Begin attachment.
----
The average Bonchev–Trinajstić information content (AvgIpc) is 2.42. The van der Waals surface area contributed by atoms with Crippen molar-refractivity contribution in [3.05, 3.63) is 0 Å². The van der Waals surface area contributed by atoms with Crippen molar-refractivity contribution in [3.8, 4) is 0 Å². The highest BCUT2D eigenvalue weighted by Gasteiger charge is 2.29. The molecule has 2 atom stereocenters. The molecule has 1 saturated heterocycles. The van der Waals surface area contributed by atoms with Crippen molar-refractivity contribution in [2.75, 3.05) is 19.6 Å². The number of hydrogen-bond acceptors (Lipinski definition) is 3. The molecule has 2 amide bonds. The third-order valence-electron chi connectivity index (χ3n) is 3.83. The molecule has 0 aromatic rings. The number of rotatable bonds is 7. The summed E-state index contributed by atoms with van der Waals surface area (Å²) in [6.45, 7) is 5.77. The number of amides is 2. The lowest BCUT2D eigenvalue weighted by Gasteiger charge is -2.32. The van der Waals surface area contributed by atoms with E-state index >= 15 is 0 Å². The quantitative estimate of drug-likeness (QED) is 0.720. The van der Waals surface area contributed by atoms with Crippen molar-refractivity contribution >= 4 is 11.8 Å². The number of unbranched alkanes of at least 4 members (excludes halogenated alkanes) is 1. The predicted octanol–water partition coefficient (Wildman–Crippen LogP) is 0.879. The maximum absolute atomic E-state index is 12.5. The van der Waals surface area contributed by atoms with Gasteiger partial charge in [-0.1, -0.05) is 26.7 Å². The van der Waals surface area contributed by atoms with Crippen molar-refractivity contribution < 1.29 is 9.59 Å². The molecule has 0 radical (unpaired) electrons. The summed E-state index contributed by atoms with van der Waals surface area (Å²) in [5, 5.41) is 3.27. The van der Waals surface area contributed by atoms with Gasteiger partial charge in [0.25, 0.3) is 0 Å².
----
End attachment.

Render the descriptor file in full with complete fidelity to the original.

The average Bonchev–Trinajstić information content (AvgIpc) is 2.42. The van der Waals surface area contributed by atoms with Crippen molar-refractivity contribution in [3.05, 3.63) is 0 Å². The van der Waals surface area contributed by atoms with Crippen molar-refractivity contribution in [3.8, 4) is 0 Å². The highest BCUT2D eigenvalue weighted by Gasteiger charge is 2.29. The molecule has 2 atom stereocenters. The molecule has 1 saturated heterocycles. The van der Waals surface area contributed by atoms with Crippen molar-refractivity contribution in [2.75, 3.05) is 19.6 Å². The number of hydrogen-bond acceptors (Lipinski definition) is 3. The molecule has 2 amide bonds. The third-order valence-electron chi connectivity index (χ3n) is 3.83. The molecule has 0 aromatic rings. The number of rotatable bonds is 7. The summed E-state index contributed by atoms with van der Waals surface area (Å²) in [6.45, 7) is 5.77. The number of amides is 2. The lowest BCUT2D eigenvalue weighted by Gasteiger charge is -2.32. The van der Waals surface area contributed by atoms with E-state index >= 15 is 0 Å². The quantitative estimate of drug-likeness (QED) is 0.720. The van der Waals surface area contributed by atoms with Crippen molar-refractivity contribution >= 4 is 11.8 Å². The number of unbranched alkanes of at least 4 members (excludes halogenated alkanes) is 1. The predicted octanol–water partition coefficient (Wildman–Crippen LogP) is 0.879. The maximum absolute atomic E-state index is 12.5. The van der Waals surface area contributed by atoms with Gasteiger partial charge in [-0.1, -0.05) is 26.7 Å². The van der Waals surface area contributed by atoms with Crippen molar-refractivity contribution < 1.29 is 9.59 Å². The molecule has 0 radical (unpaired) electrons. The summed E-state index contributed by atoms with van der Waals surface area (Å²) in [5, 5.41) is 3.27. The van der Waals surface area contributed by atoms with Gasteiger partial charge in [0.25, 0.3) is 0 Å².